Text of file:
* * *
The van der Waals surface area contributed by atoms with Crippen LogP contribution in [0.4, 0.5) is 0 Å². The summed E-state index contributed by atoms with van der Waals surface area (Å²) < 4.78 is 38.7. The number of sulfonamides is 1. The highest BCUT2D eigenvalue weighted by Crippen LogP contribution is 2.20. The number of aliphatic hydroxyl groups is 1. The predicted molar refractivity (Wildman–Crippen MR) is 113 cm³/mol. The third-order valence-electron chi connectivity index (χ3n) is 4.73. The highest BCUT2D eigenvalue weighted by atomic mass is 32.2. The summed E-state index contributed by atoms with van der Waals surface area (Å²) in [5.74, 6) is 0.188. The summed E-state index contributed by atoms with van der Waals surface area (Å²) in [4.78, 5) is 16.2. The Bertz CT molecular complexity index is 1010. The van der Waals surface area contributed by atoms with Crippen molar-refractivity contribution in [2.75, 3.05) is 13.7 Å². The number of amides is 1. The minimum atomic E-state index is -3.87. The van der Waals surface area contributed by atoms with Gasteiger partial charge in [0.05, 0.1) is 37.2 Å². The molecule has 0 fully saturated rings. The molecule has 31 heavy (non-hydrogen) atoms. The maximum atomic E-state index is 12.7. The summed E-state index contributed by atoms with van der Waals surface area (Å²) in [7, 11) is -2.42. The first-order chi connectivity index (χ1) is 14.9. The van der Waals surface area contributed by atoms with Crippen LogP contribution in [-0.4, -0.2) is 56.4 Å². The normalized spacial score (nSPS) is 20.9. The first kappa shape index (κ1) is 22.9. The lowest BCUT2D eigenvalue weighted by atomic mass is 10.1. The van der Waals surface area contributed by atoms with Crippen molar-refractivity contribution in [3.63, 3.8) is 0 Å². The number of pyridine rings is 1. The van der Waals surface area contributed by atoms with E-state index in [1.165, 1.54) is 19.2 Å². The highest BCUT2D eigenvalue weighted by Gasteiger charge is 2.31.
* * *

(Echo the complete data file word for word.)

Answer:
The van der Waals surface area contributed by atoms with Crippen LogP contribution in [0.4, 0.5) is 0 Å². The summed E-state index contributed by atoms with van der Waals surface area (Å²) < 4.78 is 38.7. The number of sulfonamides is 1. The highest BCUT2D eigenvalue weighted by Crippen LogP contribution is 2.20. The number of aliphatic hydroxyl groups is 1. The predicted molar refractivity (Wildman–Crippen MR) is 113 cm³/mol. The third-order valence-electron chi connectivity index (χ3n) is 4.73. The highest BCUT2D eigenvalue weighted by atomic mass is 32.2. The summed E-state index contributed by atoms with van der Waals surface area (Å²) in [5.74, 6) is 0.188. The summed E-state index contributed by atoms with van der Waals surface area (Å²) in [4.78, 5) is 16.2. The Bertz CT molecular complexity index is 1010. The van der Waals surface area contributed by atoms with Crippen molar-refractivity contribution in [2.75, 3.05) is 13.7 Å². The number of amides is 1. The minimum atomic E-state index is -3.87. The van der Waals surface area contributed by atoms with Gasteiger partial charge in [0.05, 0.1) is 37.2 Å². The molecule has 0 fully saturated rings. The molecule has 31 heavy (non-hydrogen) atoms. The maximum atomic E-state index is 12.7. The summed E-state index contributed by atoms with van der Waals surface area (Å²) in [7, 11) is -2.42. The first-order chi connectivity index (χ1) is 14.9. The van der Waals surface area contributed by atoms with Crippen LogP contribution in [-0.4, -0.2) is 56.4 Å². The normalized spacial score (nSPS) is 20.9. The first kappa shape index (κ1) is 22.9. The lowest BCUT2D eigenvalue weighted by atomic mass is 10.1. The van der Waals surface area contributed by atoms with Crippen molar-refractivity contribution in [3.63, 3.8) is 0 Å². The number of pyridine rings is 1. The van der Waals surface area contributed by atoms with E-state index in [1.165, 1.54) is 19.2 Å². The highest BCUT2D eigenvalue weighted by Gasteiger charge is 2.31.